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The ATO is reminding Australians to protect themselves against identify theft this tax time.
Assistant Commissioner Graham Whyte said identity theft was more common during tax time because of the large number of people lodging tax returns.
“With the amount of personal information being exchanged at tax time, it is a prime opportunity for fraudsters,” Mr Whyte said.
“Highly organised crime networks use a range of methods to steal personal information in order to commit refund fraud.”
In 2014-15, 32,110 cases of identity theft were reported to the ATO. Of these, 22,200 were reported during the peak processing months from July to November.
Over the same period, 677 incidents of identity crime relating to refund fraud were dealt with by the ATO.
Mr Whyte said there are a number of ways Australians can protect themselves against identity theft and refund fraud. It can be as easy as putting a padlock on your letter box or ensuring you have the latest software and security updates on your computer.
“My number one tip is to protect your tax file number by deleting or destroying any record of it from documents before throwing them away. When you contact us or submit a form, we use your TFN to identify you. Fraudsters try to steal TFNs and other personal information so that they can lodge tax returns and other tax forms.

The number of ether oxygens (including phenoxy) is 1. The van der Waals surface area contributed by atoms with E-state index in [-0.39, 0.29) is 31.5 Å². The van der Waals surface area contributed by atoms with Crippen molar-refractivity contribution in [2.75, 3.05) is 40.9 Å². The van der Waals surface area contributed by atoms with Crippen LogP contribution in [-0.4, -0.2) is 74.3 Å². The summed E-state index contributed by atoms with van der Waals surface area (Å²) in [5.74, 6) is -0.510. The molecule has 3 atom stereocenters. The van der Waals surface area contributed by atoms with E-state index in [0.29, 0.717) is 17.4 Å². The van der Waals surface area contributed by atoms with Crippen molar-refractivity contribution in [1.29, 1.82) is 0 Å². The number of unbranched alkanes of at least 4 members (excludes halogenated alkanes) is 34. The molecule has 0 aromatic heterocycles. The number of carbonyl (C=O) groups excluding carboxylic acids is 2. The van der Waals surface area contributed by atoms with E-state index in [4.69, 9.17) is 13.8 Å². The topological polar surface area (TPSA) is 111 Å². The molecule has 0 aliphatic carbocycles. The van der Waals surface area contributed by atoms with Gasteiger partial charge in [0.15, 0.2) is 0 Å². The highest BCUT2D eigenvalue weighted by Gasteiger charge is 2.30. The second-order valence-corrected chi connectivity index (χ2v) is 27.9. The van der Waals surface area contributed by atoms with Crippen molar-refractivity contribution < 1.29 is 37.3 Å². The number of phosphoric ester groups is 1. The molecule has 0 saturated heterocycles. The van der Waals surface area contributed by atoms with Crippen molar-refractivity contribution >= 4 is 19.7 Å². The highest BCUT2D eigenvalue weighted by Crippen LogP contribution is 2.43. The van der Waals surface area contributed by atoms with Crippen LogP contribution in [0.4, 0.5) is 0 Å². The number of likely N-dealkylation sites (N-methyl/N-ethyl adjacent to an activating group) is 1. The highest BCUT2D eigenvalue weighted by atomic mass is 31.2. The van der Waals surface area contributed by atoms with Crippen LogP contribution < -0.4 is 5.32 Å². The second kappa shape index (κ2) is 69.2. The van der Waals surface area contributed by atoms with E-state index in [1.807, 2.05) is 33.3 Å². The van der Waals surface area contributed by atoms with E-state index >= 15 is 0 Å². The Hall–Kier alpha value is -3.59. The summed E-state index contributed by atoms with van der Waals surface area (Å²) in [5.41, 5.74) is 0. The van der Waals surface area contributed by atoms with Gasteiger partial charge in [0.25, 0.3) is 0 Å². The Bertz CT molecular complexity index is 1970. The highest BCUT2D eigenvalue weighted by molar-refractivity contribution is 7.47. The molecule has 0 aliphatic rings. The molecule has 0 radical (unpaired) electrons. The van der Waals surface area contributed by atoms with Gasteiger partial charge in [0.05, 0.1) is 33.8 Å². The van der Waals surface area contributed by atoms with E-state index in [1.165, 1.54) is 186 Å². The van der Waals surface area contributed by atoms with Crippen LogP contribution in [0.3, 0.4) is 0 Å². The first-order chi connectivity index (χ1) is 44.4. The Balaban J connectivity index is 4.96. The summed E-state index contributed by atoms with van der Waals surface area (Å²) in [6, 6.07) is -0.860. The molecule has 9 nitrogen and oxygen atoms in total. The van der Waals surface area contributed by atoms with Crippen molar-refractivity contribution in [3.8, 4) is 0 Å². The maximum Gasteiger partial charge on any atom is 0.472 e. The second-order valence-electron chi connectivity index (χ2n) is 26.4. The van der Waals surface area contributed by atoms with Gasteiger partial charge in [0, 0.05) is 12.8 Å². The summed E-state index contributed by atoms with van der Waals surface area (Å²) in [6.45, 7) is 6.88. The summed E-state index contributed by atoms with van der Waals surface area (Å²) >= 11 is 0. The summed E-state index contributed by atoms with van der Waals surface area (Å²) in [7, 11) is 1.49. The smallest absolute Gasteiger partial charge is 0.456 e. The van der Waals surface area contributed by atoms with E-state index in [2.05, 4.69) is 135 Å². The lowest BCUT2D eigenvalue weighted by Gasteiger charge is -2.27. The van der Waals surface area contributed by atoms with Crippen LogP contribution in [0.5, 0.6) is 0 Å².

“And just like you would with online banking, you should never share your passwords with anyone and ensure you change them regularly,” Mr Whyte said.
“Although there are a few things you can do to protect your own identity, you can also be confident that we’re doing everything within our power to keep your personal details safe and secure.
“For example, just like your bank, the ATO will now send you a ‘Was this you?’ message via SMS or email when your ATO online account is linked to another myGov account.”
Mr Whyte said while the ATO had seen an increase in identity crime related to refund fraud; new technology is helping it to catch fraudulent behaviour earlier than ever.
“We’re using sophisticated analytics to uncover acts of identity crime and refund fraud, and consistently monitor our online systems to pick up any instances of unusual activity.
“Our systems help us stop incorrect, invalid or fraudulent refunds before they are paid out. This includes placing extra security checks on accounts or adding fraudulent bank accounts to watch lists so refunds will not issue.
“If we think a person’s identity has been compromised, we get in touch with them. Our Client Identity Support Centre provides support to taxpayers who have had their identities stolen, misused or otherwise compromised.”
Mr Whyte said where the ATO uncovers fraudulent activity; it works with law enforcement and other agencies to take action.
“We provide the Australian Federal Police and the Australian Competition and Consumer Commission with relevant intelligence and information on any suspected instances of identity crime.
“This is an ongoing relationship where we provide intelligence and support on a continual basis, rather than formal referrals at a point in time. The ATO is often only a part of a much broader identity crime issue, and prosecutions reflect the broader nature of these crimes.